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Grand Theft Auto: Liberty City Stories Reviewed by Cyril Lachel on . Liberty City Stories is a great PSP game that didn't need to be ported to the PlayStation 2. If you're in the market for a Grand Theft Auto game on Sony's current generation console it's better you stick with Vice City or San Andreas. Rating: 57%
Grand Theft Auto: Liberty City Stories
Grand Theft Auto: Liberty City Stories Grand Theft Auto: Liberty City Stories Grand Theft Auto: Liberty City Stories Grand Theft Auto: Liberty City Stories
  • Review Score:

  • C+
Grand Theft Auto: Liberty City Stories has me utterly confused about what to think. On one hand I love the Grand Theft Auto series; I'm a strong supporter of each and every one of their 3D outings. I also gave Liberty City Stories a high score when it was released on the PSP last October. But as a PlayStation 2 port this game loses something, it's just not as exciting as when it was in your hands on the go. So what am I to think? Is this a good deal at $20 or is the whole thing completely unnecessary?

Two years ago PlayStation 2 owners were treated to the giant world of San Andreas. This was an enormous sandbox that allowed you to climb to the top of the of the tallest mountains and overlook the world, gave you the opportunity to swim in the ocean, fly over desert area, and skydive any where you want. It was a game that offered you a lot of brand new freedoms that had yet to be seen in the Grand Theft Auto series.

In every way possible Liberty City Stories is a step backwards. You can't swim in the rivers, there are no airplanes to pilot, there is no skydiving, and the city you call home is flat and boring. All this is fine when you're talking about it being the very first 3D Grand Theft Auto game on a portable game system, but as a follow up to San Andreas, Liberty City Stories is a major let down.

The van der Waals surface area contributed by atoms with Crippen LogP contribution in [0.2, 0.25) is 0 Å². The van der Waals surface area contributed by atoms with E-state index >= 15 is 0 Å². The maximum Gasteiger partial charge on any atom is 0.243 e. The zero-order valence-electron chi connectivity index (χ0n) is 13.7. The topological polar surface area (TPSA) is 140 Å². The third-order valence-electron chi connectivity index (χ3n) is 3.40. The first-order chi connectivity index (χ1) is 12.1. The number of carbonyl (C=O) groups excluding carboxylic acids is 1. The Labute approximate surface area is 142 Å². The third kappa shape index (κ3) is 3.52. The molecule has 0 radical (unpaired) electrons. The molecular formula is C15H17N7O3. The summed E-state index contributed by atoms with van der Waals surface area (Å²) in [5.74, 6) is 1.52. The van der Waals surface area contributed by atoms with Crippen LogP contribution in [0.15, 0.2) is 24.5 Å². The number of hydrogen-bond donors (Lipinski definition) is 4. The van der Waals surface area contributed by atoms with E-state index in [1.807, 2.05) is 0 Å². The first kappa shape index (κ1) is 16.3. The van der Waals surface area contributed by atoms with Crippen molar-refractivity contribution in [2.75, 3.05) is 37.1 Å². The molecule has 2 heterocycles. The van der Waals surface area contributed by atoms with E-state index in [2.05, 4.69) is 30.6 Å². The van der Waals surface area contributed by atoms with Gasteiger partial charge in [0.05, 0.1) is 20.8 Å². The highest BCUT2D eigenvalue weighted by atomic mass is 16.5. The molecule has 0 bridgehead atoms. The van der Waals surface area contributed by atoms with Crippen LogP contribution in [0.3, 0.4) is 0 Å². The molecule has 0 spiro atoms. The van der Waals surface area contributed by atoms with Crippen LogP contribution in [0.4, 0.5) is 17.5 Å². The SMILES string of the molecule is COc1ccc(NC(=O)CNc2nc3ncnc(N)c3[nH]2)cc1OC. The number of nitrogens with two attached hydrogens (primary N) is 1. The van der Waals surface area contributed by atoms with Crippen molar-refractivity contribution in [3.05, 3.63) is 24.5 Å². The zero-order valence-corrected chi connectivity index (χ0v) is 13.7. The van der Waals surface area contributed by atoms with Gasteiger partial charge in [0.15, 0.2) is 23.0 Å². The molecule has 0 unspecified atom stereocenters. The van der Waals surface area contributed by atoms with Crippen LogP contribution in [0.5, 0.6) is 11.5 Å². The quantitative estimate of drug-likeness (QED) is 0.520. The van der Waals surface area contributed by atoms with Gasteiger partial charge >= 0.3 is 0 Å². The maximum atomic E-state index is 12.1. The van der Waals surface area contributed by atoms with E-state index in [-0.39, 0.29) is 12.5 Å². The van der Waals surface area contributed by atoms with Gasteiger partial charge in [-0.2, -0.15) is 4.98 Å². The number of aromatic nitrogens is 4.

As you might guess from the title, Liberty City Stories takes place in the same Liberty City found in Grand Theft Auto III, a faux-New York City complete with three separate islands (Portland, Staunton Island, and Shoreside Vale). The map itself is exactly the same as it was five years ago when the series made its 3D debut on the PlayStation 2, so veteran GTA fans will feel right at home in this new adventure.

Despite being in a familiar locale, Liberty City Stories manages to weave a brand new web of intrigue. Set three years before the events of Grand Theft Auto III, Liberty City Stories tells the story of Tony Cipriani, a mafia-type that gets caught up working for some real rough dudes. If you've played any of the previous Grand Theft Auto adventures you will already know pretty much how the story works -- you start with very little and work your way up spiting anybody that gets in your way. The theme of the game may not be any different, but there are some nice twists and turns in the story that make it a real pleasure to go through.

Tony Cipriani is not a lovable character ... at least, not at first. For much of the game it's hard to identify with this guy; he seems awfully distant, just doing what he's told and rarely talking back. But as you work your way through the lengthy story you'll start to appreciate Tony, he's never the character that Tommy Vercetti or Carl Johnson are, but he gets the job done and fills in some of the gaps between now and his appearance in Grand Theft Auto III. Thankfully the supporting cast (which includes both familiar faces and brand new characters) is top notch, offering a lot of eccentric players with all kinds of memorable quotes.

While the performances and production values are good, they aren't up to the same level of the other PlayStation 2 Grand Theft Auto games. San Andreas featured nearly every major player in Hollywood and Vice City was no slouch when it came to the soundtrack. But you won't recognize many names in Liberty City Stories; this is a low-key Grand Theft Auto, one with brand new actors and unfamiliar music. Part of the reason for this is because it was originally a PSP game, but after playing through a game like San Andreas it becomes noticeable when the biggest name is Frank Vincent.
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